When it comes to using blogs as primary or secondary sources for articles, 84 percent of journalists say they would or already have, according to the 2007 Arketi Web Watch Survey, conducted by Arketi Group, an integrated marketing and public relations consultancy.
“In an era exploding with user-generated content, social media, and Web 2.0, it’s important for those in business-to-business communications to understand how journalists are using technology when it comes to reporting news,” says Mike Neumeier, principal of Arketi Group.
Not surprisingly, all the journalists surveyed (100 percent) say they rely on the Internet to help get their job done. One-quarter (25 percent) of journalists say blogs make their job easier, while 18 percent say instant messaging makes their job easier. Almost all (97 percent) say they enjoy using new technologies. And nearly one-third (30 percent) say they use some type of instant messenger for professional communication.
When asked how journalists use the Internet:
• 98 percent say reading news
• 97 percent say emailing
• 93 percent say finding news sources
• 89 percent say finding story ideas
• 72 percent say reading blogs
• 67 percent say watching webinars or webcasts
“Clearly this survey shows that business journalists are embracing user-generated content like blogs, webinars and podcasts as useful in their day-to-day reporting,” says Kaye Sweetser, assistant professor of public relations at the University of Georgia’s Grady College. “Savvy companies know this and are looking for ways to legitimately increase their participation in creating and growing online content using Web 2.0 methods.”
Ninety percent of journalists say they turn to industry sources for story ideas, an equal number (90 percent) get story ideas from news releases and a nearly equal number (89 percent) say they tap into public relations contacts. More than three out of four journalists (79 percent) report finding story ideas on newswires, while 74 percent have found them from websites, 72 percent say from other media outlets and 54 percent report blogs spark story ideas.
All journalists surveyed (100 percent) said they prefer working with known sources via email, while 91 percent prefer telephone and 77 percent say in-person. Interestingly one-quarter (25 percent) say they prefer instant messaging with known sources. When it comes to working with unknown sources, nearly all journalists surveyed (98 percent) say they prefer emails. Eighty percent say phone contact with an unknown source is acceptable.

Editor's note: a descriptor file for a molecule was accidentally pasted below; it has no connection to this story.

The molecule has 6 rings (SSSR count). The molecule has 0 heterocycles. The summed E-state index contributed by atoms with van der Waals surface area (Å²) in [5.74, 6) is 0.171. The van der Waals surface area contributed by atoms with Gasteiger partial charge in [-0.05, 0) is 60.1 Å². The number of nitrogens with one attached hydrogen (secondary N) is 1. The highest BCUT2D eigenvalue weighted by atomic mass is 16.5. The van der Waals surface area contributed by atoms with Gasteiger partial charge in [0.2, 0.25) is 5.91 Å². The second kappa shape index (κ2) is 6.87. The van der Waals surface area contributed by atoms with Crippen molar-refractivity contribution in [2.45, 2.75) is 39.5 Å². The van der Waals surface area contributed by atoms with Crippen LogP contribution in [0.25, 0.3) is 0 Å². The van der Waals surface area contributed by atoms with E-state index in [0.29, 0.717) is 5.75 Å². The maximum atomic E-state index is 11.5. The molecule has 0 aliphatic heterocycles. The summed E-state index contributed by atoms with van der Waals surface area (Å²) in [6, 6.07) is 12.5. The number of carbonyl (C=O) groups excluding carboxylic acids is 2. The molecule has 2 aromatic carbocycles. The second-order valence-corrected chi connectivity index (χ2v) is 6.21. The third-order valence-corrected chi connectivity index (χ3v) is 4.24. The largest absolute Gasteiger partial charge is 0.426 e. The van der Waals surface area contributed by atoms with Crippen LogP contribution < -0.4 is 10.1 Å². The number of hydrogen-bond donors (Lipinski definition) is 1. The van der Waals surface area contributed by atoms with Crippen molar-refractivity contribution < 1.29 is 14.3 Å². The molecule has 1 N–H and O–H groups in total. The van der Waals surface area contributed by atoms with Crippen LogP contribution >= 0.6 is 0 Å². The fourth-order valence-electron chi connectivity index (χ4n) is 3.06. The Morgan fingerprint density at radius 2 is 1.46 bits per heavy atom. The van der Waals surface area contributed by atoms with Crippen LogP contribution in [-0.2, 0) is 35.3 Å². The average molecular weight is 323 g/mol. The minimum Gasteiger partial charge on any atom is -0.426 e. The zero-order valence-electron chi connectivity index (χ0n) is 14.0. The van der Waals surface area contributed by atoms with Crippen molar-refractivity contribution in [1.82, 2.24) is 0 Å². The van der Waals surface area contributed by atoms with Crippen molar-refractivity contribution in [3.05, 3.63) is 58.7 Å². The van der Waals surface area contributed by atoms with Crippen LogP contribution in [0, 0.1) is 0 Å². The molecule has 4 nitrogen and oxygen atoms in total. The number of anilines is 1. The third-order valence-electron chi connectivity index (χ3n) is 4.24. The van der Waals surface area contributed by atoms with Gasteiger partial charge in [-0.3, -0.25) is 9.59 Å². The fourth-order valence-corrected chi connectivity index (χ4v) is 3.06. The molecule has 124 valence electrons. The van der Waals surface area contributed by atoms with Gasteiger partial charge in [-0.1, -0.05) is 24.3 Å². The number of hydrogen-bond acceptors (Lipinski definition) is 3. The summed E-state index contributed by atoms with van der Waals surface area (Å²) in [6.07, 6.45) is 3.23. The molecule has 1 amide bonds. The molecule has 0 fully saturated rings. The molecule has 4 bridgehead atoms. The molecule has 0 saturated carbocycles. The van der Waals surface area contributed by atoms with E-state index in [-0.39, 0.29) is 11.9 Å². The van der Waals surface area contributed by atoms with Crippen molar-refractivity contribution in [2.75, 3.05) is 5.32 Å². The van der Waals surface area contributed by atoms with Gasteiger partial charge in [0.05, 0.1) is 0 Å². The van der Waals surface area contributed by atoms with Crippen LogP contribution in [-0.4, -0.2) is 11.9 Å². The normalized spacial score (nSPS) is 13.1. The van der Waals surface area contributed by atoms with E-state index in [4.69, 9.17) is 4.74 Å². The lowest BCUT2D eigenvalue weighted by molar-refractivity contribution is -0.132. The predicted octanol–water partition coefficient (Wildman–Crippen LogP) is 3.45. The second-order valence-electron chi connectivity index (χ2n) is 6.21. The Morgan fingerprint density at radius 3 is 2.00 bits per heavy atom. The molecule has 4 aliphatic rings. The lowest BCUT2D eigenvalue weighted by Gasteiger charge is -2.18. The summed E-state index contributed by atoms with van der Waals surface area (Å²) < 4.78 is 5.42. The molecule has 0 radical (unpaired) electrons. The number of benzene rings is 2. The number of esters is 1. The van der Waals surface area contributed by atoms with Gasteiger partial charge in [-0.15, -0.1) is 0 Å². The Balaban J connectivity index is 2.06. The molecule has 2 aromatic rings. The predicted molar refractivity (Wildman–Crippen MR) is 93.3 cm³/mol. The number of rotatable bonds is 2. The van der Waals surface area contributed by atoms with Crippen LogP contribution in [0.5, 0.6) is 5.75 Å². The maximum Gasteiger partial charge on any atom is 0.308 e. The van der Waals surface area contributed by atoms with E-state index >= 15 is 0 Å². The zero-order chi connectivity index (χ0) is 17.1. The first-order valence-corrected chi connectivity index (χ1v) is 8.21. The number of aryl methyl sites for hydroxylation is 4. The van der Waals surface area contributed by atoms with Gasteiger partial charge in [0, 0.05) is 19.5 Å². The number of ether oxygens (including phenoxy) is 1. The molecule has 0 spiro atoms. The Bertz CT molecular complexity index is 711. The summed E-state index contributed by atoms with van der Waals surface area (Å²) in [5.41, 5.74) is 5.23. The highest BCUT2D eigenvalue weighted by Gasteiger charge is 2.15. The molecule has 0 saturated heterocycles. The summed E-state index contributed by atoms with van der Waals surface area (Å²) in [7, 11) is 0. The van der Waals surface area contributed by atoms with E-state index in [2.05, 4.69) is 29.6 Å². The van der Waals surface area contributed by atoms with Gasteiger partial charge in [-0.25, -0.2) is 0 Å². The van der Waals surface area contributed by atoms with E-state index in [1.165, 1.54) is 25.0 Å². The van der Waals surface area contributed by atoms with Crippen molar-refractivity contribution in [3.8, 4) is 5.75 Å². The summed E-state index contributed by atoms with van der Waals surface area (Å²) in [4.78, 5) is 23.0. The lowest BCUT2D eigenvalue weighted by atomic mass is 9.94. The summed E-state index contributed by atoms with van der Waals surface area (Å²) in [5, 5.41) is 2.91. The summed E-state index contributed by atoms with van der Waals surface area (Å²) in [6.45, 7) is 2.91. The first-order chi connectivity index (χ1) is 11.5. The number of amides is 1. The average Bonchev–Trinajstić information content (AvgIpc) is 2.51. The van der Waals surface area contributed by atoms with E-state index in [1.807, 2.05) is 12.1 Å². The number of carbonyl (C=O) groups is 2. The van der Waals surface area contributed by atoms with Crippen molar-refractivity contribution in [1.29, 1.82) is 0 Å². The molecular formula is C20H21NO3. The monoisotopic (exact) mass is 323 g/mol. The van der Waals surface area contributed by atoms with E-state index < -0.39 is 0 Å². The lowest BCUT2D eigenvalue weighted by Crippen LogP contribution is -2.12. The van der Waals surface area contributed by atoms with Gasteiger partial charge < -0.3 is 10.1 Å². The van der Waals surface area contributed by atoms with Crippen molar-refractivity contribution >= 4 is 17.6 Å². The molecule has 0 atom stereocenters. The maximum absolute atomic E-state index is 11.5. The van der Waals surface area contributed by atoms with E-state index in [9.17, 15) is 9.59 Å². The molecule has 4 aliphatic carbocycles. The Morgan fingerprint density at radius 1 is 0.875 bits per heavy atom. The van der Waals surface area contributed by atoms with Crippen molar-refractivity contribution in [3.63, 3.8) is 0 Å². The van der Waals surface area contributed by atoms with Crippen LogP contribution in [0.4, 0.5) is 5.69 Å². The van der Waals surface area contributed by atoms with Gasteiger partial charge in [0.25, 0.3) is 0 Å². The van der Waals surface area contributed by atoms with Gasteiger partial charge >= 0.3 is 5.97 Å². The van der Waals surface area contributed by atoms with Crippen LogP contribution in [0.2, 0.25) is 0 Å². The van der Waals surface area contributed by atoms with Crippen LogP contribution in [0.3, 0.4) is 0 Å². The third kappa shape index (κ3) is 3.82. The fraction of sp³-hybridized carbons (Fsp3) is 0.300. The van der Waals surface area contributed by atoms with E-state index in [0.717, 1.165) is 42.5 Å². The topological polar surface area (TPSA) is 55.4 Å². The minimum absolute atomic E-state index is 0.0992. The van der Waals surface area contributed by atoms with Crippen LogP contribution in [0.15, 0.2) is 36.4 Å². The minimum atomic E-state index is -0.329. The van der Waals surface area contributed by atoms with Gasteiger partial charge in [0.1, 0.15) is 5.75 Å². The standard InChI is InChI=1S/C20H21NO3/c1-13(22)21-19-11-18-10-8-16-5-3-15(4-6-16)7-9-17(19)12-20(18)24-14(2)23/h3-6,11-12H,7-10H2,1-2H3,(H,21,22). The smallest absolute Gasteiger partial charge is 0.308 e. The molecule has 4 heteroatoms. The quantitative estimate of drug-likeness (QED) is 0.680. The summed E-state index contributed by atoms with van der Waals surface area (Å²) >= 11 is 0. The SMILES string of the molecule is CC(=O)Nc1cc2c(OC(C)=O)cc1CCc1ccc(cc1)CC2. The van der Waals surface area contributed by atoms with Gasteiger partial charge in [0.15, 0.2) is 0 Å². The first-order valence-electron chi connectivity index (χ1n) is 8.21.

Almost all journalists (98 percent) say they prefer to receive news releases via email from companies they know, and 93 percent of business journalists say they prefer to receive news releases via email from companies they don’t know but are in industries they cover.
All journalists responding (100 percent) said they viewed information offered online by business news organizations like the Wall Street Journal, Business Week and Bloomberg as credible, and 92 percent said they viewed information reported online by national news organizations like the national TV networks, wire services and newspapers as credible.
Others sources of credible online information according to those journalists surveyed included:
• International organizations (89 percent)
• Government agencies (85 percent)
• Corporate websites (85 percent)
• PR professionals (77 percent)
• Activist websites (41 percent)
• Blogs (41 percent)
• Politicians (35 percent)
• Chat, message boards (18 percent)
In a trend that continues to blur the line between print and online media, an overwhelming majority of journalists (92 percent) say their online publication is allowed to “scoop” their print publication. When it comes to reporting, journalists surveyed wrote primarily for a print publication, but the majority also contributes to their organization’s website (68 percent).
Corporate websites make a difference in how business journalists view an organization. Eighty-five percent of journalists say companies without an Internet Web site are less credible. And many journalists (41 percent) say when they report on breaking news and cannot reach a primary source at the organization, they visit the organization’s Web site. Industry experts, other interested parties, company blogs, industry Web sites and industry blogs serve as journalists’ secondary sources.
“Helping organizations participate in industry-focused conversation is a cornerstone of public relations and today we have more tools than ever before to do just that,” says Neumeier. “Organizations not taking advantage of these tools are going to be at a great communications disadvantage in the coming years because, like the Internet, these tools are not going away.”
According to journalists, the most useful information on a corporate website is contact information (97 percent), search capabilities (95 percent), press room/press kits (92 percent), company backgrounders (89 percent) and publication-quality graphics or photos (66 percent).